Sony Vaio NR series (VGN-NR11Z/S) review: Sony Vaio NR series (VGN-NR11Z/S)
You get more for your money with the Sony Vaio NR series. The specs on this laptop are similar to models costing twice as much. Plus, with a 15.4-inch screen, you and a mate wouldn't be squished while watching a film. If you're after a bargain laptop from a respected manufacturer, look no further
One of the unwritten laws of the electronics world is that Sonys are expensive. Whether it be TVs, games consoles or in this case, laptops, people usually pay a premium for anything the Japanese manufacturer produces.
But it's not impossible to find a bargain Sony, as we've found with the Vaio NR series. These laptops are extremely low priced but still bear the prestigious Vaio logo. The entry-level VGN-NR11M/S costs £549, while the top-rung VGN-NR11Z/S, reviewed here, will set you back £649 and according to the Sony Web site, is available soon.
There are good and bad aspects of the NR series' design. Our biggest peeve is the colour -- it has a dull zinc finish with a mottled surface. This gives it a sort of industral appearance, and we're not big fans of it. The colour is offset slightly by the laptop's soft, curved corners, though, which the women in our office seemed to appreciate.
The NR11Z/S is a fair-sized machine. Its chassis weighs a lardy 2.8kg and measures 360 by 31 by 269mm. It's hardly the most portable of laptops, but it's the right size if you're looking for an everyday machine that can replace a desktop PC. It would be great for students, in fact, because the 15.4-inch screen is big enough to replace that of a television in a small room.
The NR series has a large, comfortable keyboard. There's no dedicated numerical keypad, but the each key is of a decent size so stray fingers are less likely to hit one by mistake. The laptop also has four USB ports, one of which you may want to dedicate for a USB mouse.
Towards the front of the machine, there are SD and Memory Stick Pro card readers and a hardware switch for enabling or disabling the wireless LAN. We're also happy to see the Ethernet and modem ports sit at the rear of the laptop and not the sides -- meaning your arrangement of cables is less intrusive.
That's about all that is of note on an otherwise bland-looking laptop. If you like no-nonsense devices the NR series should be right up your alley.
You get a fair share for your money on this laptop. Our review sample packed a speedy 2GHz Intel T7250 CPU and 2GB of DDR 667MHz memory -- specs you can often find on laptops costing twice as much. If for some reason you require more memory, the NR11Z/S can facilitate up to 4GB.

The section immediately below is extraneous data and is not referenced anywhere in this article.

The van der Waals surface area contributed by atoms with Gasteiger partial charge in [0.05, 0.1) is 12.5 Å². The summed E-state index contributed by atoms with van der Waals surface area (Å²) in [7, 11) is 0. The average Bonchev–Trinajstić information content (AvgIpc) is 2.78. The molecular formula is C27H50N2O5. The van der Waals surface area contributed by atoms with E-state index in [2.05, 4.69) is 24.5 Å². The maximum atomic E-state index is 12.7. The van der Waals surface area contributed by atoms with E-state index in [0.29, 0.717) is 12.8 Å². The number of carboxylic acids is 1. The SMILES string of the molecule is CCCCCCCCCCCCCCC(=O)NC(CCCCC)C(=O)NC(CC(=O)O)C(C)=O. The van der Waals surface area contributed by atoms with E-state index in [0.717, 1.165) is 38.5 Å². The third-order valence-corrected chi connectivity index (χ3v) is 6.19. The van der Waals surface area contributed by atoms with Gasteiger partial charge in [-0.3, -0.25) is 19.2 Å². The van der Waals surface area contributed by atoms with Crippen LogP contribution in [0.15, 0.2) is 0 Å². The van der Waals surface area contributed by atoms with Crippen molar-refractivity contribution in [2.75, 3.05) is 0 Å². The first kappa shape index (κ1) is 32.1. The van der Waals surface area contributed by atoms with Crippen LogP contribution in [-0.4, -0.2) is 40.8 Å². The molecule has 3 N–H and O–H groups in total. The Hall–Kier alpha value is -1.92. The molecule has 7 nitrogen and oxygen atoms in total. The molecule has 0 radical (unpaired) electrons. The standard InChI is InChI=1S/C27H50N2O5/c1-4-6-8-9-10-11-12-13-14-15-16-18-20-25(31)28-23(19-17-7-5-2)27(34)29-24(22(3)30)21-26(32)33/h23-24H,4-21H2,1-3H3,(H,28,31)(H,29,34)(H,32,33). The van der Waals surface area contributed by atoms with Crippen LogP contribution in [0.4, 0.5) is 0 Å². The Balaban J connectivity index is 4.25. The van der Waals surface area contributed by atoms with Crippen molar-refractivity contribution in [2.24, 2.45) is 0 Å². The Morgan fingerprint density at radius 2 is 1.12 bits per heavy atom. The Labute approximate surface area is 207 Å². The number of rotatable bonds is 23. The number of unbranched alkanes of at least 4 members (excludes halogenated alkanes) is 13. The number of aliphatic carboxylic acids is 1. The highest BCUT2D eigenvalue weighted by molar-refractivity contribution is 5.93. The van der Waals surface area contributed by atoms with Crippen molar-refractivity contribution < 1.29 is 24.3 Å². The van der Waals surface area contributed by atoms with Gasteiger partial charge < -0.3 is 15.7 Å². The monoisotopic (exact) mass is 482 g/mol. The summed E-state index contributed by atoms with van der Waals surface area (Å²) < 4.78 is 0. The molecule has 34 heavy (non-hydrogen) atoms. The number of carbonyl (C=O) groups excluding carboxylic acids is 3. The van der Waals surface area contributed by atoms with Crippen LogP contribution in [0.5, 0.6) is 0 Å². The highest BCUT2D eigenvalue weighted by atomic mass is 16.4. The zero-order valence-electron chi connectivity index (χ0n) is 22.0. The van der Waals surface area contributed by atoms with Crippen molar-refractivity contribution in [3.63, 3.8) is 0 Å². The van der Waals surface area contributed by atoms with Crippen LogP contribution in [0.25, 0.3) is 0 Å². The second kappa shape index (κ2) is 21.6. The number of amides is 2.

Cheap laptops with good graphics cards are as rare as four-leaf clovers -- and long will they continue to be. The NR11Z/S uses the undeniably rubbish graphics adaptor from the Intel GM965 Express chipset, which is only just fast enough to play back video without dropping frames. If it's games playing ability you're after, you should look elsewhere.
At least the screen is pretty good. It has a native resolution of 1,280x800 pixels, which isn't particularly high, but apart from a slightly narrow vertical viewing angle, it's difficult to find fault with the quality of the display itself.
Amazingly, Sony has fitted the NR11Z/S with a 200GB hard drive, which is massive for a laptop. It doesn't quite reach the current 250GB ceiling, and neither does it allow dual hard drive configurations, but it still gives you a fantastic amount of space to play with.
Though it isn't listed on the Sony Web site, the NR11Z/S does come with a DVD rewriter drive. In this case it's a Panasonic 8x dual-layer model, which comes in handy for making backups or watching DVDs.
Our NR11Z/S sample came with 158GB of free space after the operating system and various applications were installed. The laptop uses Microsoft Windows Vista Home Premium edition -- which comes with Media Center -- and a bunch of software including Microsoft Works, a trial version of Microsoft Office and Adobe Reader.
The NR11Z/S has enough wireless capabilities to keep most people happy. There's no built-in infrared port and it lacks Bluetooth, so you can't wirelessly synchronise your phone with the laptop. But it does feature a Wi-Fi adaptor that can connect to the near-ubiquitous 802.11a/b/g networks.
The NR series isn't going to wow anyone with its performance, but fell in line with our expectations. It scored 3,570 in PCMark05, and 206 in 3DMark06, which indicates it's fast enough to run Vista smoothly, provided you aren't doing any serious video editing or playing games. Again, this computer won't blow your mind -- unless you're a hardcore user, it won't let you down.
Just because the Vaio NR series is a budget Sony doesn't mean it's a bad laptop. We were pleasantly surprised that it had a great specification for a very good price. If you're after a bargain laptop from a recognised and respected manufacturer, look no further.
Edited by Jason Jenkins
Additional editing by Shannon Doubleday